According to Adobe
- The largest group, comprising 45% of companies, takes an organic approach, with no formal plan for maturing their digital marketing capability. They respond to new conditions, but don’t plan ahead for them.
- Second is a large minority (36%) that sees elements of their strategic plan as moving them to greater maturity, but these elements are not linked. Digital maturity is a byproduct, not an overarching goal.
- Finally, an elite 19% reports having made specific plans and investments with their digital maturity in mind.
While some may find this surprising it accurately reflects the confusion between the hype and reality of digital marketing. Too many digital marketers fall into the trap set by pseudo experts who communicate that they “have” to do something but fail to take into account that everyone’s business is different along with customers and prospects.
I did some work for a travel website whose senior VP was taken in by the idea of inbound marketing to the point they established a blog and content strategy. The problem with this idea was that users of the website could care less about what to do in Miami; they were only interested in getting good rates for hotels, air fare and car rentals. After 5 months they abandoned their inbound marketing and instead focused on a better user experience which increased key metrics including conversion rates.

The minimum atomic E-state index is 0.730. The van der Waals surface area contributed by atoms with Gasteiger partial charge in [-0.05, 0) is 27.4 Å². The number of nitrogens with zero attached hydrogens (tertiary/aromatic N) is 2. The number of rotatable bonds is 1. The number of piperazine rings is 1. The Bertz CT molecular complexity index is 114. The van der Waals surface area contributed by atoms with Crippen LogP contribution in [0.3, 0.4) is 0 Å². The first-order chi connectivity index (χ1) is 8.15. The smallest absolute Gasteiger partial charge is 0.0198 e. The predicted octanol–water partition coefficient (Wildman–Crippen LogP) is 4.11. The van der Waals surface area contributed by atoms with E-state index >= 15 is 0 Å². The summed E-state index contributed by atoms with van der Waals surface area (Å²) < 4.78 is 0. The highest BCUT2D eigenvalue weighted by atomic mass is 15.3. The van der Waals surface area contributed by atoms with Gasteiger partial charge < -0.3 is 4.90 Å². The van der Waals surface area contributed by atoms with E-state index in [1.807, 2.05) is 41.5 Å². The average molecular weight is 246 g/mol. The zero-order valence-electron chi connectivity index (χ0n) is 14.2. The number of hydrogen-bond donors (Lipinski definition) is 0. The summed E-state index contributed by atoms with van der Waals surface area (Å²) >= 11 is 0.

In my opinion the best digital marketing component any organization can have is its people. This means having people who understand the discipline of marketing along with the ability to align resources necessary to ensure a positive ROI. Having digital marketing people who roam the hallways wearing jeans, sneakers and tee shirts, because they feel they are rock stars is not as good as having people who understand basic marketing principles and why your prospects become customers.